This kind of language is not just exaggerated (and cliché): It’s pure demagogy, and it’s dehumanizing. Beck’s delivery and self-deprecation take the edge off… and I’ll now refrain from making the kind of historical reference that I tend to doubt Beck himself, in my place, would resist – much. I’ll just ask you to imagine the above with a few exclamation points, hand gestures, and a throbbing throng of the newly educated – live and in person, not across a warm TV screen.


Look at this piece very carefully and take out the word Beck and put in Limbaugh, Malkin, Huffington, or any other name and it really changes nothing.

Beck says that progressivism and traditional Americanism cannot ultimately coexist. Beck has used the evidence from countless history books, biographies, economists, historians, legal scholars and others to make his case.  McKleod, who admits that he only “half listens to Beck” says that Beck’s critiques of progressivism are pure demagogy, and yet provides us with verifiable fact ZERO that Beck is factually or historically incorrect about what he says. hired a bunch of professors to “fact check” Glenn Beck on his history of communism/progressivism documentary and found no errors.

I ask you Mr. McKleod, your observations of Beck are based on what?? You don’t like his sometimes flamboyant style? If you don’t like his style just say so, but to attack his factual credibility, when story after story he has broken was proved true after the elite media and White House called him a liar and all sorts of names. Yet you conveniently leave that out.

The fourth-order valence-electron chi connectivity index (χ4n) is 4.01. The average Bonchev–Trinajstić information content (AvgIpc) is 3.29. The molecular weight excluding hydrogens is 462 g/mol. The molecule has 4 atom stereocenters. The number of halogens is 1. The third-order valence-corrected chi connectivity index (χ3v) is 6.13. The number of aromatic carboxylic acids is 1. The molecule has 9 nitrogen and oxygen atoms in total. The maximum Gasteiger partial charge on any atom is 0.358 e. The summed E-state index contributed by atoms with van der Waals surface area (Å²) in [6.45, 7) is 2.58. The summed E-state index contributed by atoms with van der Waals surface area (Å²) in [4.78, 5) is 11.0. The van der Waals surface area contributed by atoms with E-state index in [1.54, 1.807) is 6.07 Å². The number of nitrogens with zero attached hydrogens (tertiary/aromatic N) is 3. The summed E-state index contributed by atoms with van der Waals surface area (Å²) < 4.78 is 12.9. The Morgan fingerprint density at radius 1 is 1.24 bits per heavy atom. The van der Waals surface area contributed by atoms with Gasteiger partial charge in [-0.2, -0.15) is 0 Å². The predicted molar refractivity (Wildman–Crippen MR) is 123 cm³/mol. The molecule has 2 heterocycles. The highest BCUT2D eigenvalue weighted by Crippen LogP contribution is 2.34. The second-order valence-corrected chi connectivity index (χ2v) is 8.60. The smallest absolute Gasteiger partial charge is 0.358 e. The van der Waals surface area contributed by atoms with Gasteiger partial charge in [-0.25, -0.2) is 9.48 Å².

What we have here is the typical nonsense that is often posted at the Daily Beast; XXX is this and XXX is that, what he says is this and what he says is that. XXX’s motives are this and XXX’s motives are that. Appeal to authority A said this about XXX and appeal to authority B said that.

Yet, we are left with no facts to verify for ourselves, there is not even the attempt to provide objective evidence that we can see and judge for ourselves. So what are we left with? XXX (Beck) is all these bad things because CK McLeod says so. I could take most of Mcleod’s column, take out Beck’s name and insert Malkin, or Huffington, or McLeod’s name and it would be just as valid/invalid.

Fortunately the commentors at Hotair, who are a very smart bunch, totally destroyed this piece by the numbers and it deserved it.

Here is my comment:

Mr./Ms. MacLeod,

This is not a very good column.

I see the same tactics in this column that are used on the Daily Beast. Glenn is this, Glenn is that, Glenn has bad motive a or bad motive B, the other guy says that Glenn will have bad result A or bad result B.